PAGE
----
NEW YORK - Agence France-Presse
Airbus plans to corner 50 pct of the narrow body US market by producing in the US. EPA photo
European planemaker Airbus unveiled plans to open a factory on Boeing’s home turf yesterday, a gambit that would see the firm roll out its first U.S.-built plane by 2016.
The new $600 million assembly plant, to be built in the southern port city of Mobile, Alabama, on the Gulf of Mexico, will produce the popular A320 family passenger planes.
Airbus estimates 4,600 new single-aisle aircraft will be needed in the United States over the next 20 years and the new US
plant could more than double its share in the huge market. “The time is right for Airbus to expand in America,” said Fabrice Bregier, Airbus president and chief executive.
John Leahy, the company’s chief operating officer for customers, said that Airbus currently holds about 20 percent of the narrow-body US
“By becoming a U.S. citizen we can increase that market share to perhaps the... 50 percent that we’ve been able to enjoy in other parts of the world. I think it can be done in the next few years,” Leahy said at a news conference.
Leahy said the decision helps to level the playing field with Boeing, particularly in customers’ perceptions. “Now becoming a U.S. manufacturer -- and that’s the way it’s going to be perceived,” he said.
The Alabama plant “can only help us just the way BMW, Mercedes, Toyota moving into manufacturing in the U.S. helped them sell more cars in the U.S.,” he said.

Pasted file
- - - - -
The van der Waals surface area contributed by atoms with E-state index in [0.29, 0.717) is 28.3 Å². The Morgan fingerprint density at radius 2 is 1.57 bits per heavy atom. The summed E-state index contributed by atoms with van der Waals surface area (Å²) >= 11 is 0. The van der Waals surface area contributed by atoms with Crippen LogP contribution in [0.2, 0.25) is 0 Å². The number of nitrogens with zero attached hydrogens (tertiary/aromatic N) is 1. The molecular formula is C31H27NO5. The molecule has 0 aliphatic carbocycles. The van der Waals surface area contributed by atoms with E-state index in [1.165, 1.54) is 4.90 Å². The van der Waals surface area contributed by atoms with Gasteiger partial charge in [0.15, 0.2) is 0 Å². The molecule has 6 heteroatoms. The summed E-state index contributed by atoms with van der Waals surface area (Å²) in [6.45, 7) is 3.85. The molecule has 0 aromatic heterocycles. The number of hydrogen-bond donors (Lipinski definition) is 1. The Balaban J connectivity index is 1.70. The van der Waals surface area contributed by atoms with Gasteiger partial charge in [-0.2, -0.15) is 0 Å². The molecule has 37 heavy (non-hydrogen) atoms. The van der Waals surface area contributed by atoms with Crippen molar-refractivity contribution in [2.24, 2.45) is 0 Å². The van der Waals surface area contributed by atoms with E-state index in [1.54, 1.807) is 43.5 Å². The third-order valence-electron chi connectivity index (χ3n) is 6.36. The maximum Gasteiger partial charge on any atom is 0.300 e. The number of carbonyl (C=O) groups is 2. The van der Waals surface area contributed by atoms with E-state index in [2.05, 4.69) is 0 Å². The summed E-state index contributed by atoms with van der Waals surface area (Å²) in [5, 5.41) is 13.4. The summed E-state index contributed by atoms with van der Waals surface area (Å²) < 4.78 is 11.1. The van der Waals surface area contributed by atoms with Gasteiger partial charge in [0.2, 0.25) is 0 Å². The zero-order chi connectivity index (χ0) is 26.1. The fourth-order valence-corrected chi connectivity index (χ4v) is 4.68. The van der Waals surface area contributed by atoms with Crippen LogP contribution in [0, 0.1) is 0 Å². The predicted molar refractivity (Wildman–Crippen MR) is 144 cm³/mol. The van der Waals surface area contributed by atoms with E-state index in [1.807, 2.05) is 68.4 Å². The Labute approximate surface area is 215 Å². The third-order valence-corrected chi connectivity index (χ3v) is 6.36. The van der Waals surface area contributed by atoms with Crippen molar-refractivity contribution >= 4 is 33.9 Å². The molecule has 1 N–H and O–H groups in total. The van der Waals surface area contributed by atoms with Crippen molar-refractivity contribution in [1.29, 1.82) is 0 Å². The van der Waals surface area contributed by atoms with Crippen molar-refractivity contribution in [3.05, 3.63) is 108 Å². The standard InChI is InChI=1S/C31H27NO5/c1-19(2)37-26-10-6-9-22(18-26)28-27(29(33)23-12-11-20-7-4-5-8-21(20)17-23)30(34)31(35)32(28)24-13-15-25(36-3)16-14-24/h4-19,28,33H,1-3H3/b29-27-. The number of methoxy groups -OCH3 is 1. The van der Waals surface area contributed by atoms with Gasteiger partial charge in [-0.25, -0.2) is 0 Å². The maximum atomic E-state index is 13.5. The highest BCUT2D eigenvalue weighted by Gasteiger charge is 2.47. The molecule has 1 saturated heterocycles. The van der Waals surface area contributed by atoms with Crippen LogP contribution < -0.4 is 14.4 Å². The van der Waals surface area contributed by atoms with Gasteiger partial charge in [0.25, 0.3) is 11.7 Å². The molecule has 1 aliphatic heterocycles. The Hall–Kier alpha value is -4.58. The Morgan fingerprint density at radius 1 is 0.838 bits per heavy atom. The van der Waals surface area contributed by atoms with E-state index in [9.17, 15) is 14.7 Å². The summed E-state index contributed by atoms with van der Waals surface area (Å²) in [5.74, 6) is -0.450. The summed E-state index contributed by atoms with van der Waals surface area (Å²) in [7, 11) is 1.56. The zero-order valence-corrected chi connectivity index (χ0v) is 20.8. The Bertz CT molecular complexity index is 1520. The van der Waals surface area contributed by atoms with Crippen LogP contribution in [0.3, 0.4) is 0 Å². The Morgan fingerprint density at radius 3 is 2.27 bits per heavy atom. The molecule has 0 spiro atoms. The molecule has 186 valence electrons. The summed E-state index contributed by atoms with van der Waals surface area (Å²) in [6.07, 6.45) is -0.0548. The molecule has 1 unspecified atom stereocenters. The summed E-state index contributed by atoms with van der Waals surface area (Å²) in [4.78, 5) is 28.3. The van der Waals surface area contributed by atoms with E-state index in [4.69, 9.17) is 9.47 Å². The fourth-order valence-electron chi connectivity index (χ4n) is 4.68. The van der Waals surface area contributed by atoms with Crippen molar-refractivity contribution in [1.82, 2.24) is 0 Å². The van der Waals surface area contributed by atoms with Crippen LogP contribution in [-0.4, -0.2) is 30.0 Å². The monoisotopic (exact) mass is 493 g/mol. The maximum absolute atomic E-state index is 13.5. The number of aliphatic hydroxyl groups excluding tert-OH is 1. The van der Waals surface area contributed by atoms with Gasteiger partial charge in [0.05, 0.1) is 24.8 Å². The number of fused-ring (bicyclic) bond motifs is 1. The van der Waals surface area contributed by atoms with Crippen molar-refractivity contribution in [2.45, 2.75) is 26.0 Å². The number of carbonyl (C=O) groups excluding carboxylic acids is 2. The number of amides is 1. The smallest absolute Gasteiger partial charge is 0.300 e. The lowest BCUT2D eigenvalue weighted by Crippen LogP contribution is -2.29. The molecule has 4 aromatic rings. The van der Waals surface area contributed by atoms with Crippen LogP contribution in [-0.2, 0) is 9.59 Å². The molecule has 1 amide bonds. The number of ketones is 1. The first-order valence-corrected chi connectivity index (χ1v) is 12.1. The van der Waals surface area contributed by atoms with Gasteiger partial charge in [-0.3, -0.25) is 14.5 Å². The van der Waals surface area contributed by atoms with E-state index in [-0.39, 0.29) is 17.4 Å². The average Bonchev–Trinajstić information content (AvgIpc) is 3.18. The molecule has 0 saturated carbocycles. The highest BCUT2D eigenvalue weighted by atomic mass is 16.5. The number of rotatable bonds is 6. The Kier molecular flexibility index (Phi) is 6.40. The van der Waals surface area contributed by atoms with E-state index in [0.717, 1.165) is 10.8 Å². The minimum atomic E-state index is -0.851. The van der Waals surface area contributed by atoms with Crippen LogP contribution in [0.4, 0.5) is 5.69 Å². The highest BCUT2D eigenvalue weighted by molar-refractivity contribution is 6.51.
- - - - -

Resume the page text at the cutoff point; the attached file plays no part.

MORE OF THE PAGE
The move extends the Toulouse, France-based company’s global production network, which includes assembly lines in Hamburg, Germany, and Tianjin, China.
Chicago-based Boeing, by contrast, only builds aircraft in the United States, in Washington state and South Carolina.
Airbus, a subsidiary of the European Aeronautic Defence and Space Company, said construction of the plant at Mobile’s Brookley Aeroplex facility would begin in the summer of 2013.
Airbus has operated an engineering center at the site since 2007, providing support for the A380, A330 and A350 XWB planes.
A320 assembly is planned to start in 2015, with first deliveries set for 2016.The plant is expected to produce between 40 and 50 aircraft per year by 2018, and create up to 1,000 “high-skilled jobs” in the U.S.